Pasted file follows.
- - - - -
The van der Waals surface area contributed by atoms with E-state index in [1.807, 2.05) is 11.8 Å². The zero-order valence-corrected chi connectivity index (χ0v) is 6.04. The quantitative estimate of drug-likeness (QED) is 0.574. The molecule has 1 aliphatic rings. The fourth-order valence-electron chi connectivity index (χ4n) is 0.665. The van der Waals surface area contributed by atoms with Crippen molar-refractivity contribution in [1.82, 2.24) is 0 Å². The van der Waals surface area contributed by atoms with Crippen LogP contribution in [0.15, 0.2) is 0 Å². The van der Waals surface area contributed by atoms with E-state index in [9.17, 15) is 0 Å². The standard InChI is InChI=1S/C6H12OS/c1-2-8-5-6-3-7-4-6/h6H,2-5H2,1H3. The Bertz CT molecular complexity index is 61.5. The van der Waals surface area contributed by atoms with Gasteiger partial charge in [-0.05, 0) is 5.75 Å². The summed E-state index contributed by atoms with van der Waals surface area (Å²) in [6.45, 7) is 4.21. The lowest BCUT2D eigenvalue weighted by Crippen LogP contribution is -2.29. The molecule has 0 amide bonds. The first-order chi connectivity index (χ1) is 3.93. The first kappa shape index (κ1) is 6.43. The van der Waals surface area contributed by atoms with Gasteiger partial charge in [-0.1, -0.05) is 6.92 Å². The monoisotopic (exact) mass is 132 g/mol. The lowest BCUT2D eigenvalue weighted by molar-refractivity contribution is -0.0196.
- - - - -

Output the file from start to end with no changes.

The van der Waals surface area contributed by atoms with E-state index in [1.807, 2.05) is 11.8 Å². The zero-order valence-corrected chi connectivity index (χ0v) is 6.04. The quantitative estimate of drug-likeness (QED) is 0.574. The molecule has 1 aliphatic rings. The fourth-order valence-electron chi connectivity index (χ4n) is 0.665. The van der Waals surface area contributed by atoms with Crippen molar-refractivity contribution in [1.82, 2.24) is 0 Å². The van der Waals surface area contributed by atoms with Crippen LogP contribution in [0.15, 0.2) is 0 Å². The van der Waals surface area contributed by atoms with E-state index in [9.17, 15) is 0 Å². The standard InChI is InChI=1S/C6H12OS/c1-2-8-5-6-3-7-4-6/h6H,2-5H2,1H3. The Bertz CT molecular complexity index is 61.5. The van der Waals surface area contributed by atoms with Gasteiger partial charge in [-0.05, 0) is 5.75 Å². The summed E-state index contributed by atoms with van der Waals surface area (Å²) in [6.45, 7) is 4.21. The lowest BCUT2D eigenvalue weighted by Crippen LogP contribution is -2.29. The molecule has 0 amide bonds. The first-order chi connectivity index (χ1) is 3.93. The first kappa shape index (κ1) is 6.43. The van der Waals surface area contributed by atoms with Gasteiger partial charge in [-0.1, -0.05) is 6.92 Å². The monoisotopic (exact) mass is 132 g/mol. The lowest BCUT2D eigenvalue weighted by molar-refractivity contribution is -0.0196.